Political gridlock has traditionally been par for the course, but crisis usually leads to action, so I eventually expect change. I am banking on the poisonous and sour mood permeating through the country’s voter base, in conjunction with the collapse of foreign currencies, to act as a catalyst for financial reform. If not, resident capital and domestic jobs will exodus to other countries, where they will be treated best.

Wade W. Slome, CFA, CFP®

Plan. Invest. Prosper. 

DISCLOSURE: Sidoxia Capital Management (SCM) and some of its clients own certain exchange traded funds (including emerging market-based ETFs), but at time of publishing had no direct positions in securities mentioned in this article. No information accessed through the Investing Caffeine (IC) website constitutes investment, financial, legal, tax or other advice nor is to be relied on in making an investment or other decision. Please read disclosure language on IC “Contact” page.

February 16, 2010 at 11:30 pm Leave a comment

Bashful Path to Female Bankruptcy

The unrelenting expansion in bankruptcies does not discriminate on gender – you either have the money or you do not. Naomi Wolf, author of Give Me Liberty: A Handbook for American Revolutionaries, recently shed light on the underbelly of those suffering severe financial pain in this economic crisis…middle-class women.

How bad is it for middle class women?

“A new report shows that a million American middle-class women will find themselves in bankruptcy court this year. This is more women than will ‘graduate from college, receive a diagnosis of cancer, or file for divorce,’ according to the economist Elizabeth Warren.”

 

Wolf explores multiple factors in trying to explain this phenomenon. Surprisingly, higher education levels does not appear to prevent a higher percentage of bankruptcies in this large demographic.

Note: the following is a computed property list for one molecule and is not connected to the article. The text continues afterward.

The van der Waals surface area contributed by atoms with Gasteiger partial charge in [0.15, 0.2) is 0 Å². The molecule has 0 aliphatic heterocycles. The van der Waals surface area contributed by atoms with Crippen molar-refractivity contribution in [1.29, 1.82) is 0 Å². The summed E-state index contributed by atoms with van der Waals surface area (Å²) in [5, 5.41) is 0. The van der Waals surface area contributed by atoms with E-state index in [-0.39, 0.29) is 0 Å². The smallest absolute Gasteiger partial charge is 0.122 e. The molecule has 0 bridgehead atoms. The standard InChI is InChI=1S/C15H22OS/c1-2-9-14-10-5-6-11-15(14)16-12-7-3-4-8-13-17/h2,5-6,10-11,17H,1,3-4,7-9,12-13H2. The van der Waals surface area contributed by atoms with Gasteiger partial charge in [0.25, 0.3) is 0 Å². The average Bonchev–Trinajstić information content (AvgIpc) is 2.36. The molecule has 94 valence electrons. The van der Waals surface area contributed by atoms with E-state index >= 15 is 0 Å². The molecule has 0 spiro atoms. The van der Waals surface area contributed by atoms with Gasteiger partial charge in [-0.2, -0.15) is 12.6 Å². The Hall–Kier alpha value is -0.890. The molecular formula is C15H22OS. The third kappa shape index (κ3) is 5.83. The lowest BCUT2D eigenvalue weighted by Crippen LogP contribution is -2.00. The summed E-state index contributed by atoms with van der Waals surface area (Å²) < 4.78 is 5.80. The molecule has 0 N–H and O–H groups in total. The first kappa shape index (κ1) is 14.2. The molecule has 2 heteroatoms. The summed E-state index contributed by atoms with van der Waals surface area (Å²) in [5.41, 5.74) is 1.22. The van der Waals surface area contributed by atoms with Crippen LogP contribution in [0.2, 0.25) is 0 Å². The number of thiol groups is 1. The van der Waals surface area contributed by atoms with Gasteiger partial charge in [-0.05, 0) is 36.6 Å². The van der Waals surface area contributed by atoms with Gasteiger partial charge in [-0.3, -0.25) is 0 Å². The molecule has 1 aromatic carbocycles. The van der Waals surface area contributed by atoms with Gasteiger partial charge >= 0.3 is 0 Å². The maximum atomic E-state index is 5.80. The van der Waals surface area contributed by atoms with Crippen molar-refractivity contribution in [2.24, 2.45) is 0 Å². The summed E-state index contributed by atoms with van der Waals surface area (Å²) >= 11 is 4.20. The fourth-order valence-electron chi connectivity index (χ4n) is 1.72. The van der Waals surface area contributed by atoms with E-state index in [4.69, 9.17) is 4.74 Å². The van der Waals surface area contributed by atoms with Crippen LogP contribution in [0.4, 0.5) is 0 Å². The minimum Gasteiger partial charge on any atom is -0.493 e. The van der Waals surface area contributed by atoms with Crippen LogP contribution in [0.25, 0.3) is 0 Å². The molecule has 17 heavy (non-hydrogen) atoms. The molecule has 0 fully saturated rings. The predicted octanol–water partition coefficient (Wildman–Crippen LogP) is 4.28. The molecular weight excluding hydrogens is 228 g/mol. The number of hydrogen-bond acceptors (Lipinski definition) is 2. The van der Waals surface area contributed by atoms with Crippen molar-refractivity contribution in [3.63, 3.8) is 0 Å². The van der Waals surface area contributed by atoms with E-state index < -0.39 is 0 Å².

If education levels are not a contributing factor, then what is? Here are some Wolf’s findings: 

1)      Awash in Debt: One explanation for the extra debt reliance is many of these positions occupied by this class of women are lower-paying, which requires women to tap credit lines more frequently. Also, many women have been targeted by luxury-goods manufacturers and credit-card companies. Repeated contacts by the marketers have led to more women succumbing to the consumerism messages shoveled to them.

2)      Credit Card Legislation: Wolf makes the case that financial credit card legislation introduced in 2005 disproportionately negatively impacts divorced wives because credit card companies get priority in the repayment line over critical child support payments. In other words, child support payments go to the credit card company rather than to the child, thereby creating an undue financial burden on the female caregiver.

3)      Skewed Emotional Beliefs about Money: The biggest issue regarding the emotional connection to finances is working-women “find it embarrassing to talk about money.” The article even acknowledges that many current generation women earn more than previous generations, but financial security has largely not improved because of the “money taboo.” I discover this taboo dynamic in my practice all the time. Part of the blame should be placed on the financial industry’s use of endless acronyms as smoke and mirrors to confuse and intimidate clients on the subject of money. I believe the better way to financial success is to empower clients through education and understanding, not deception and misinformation.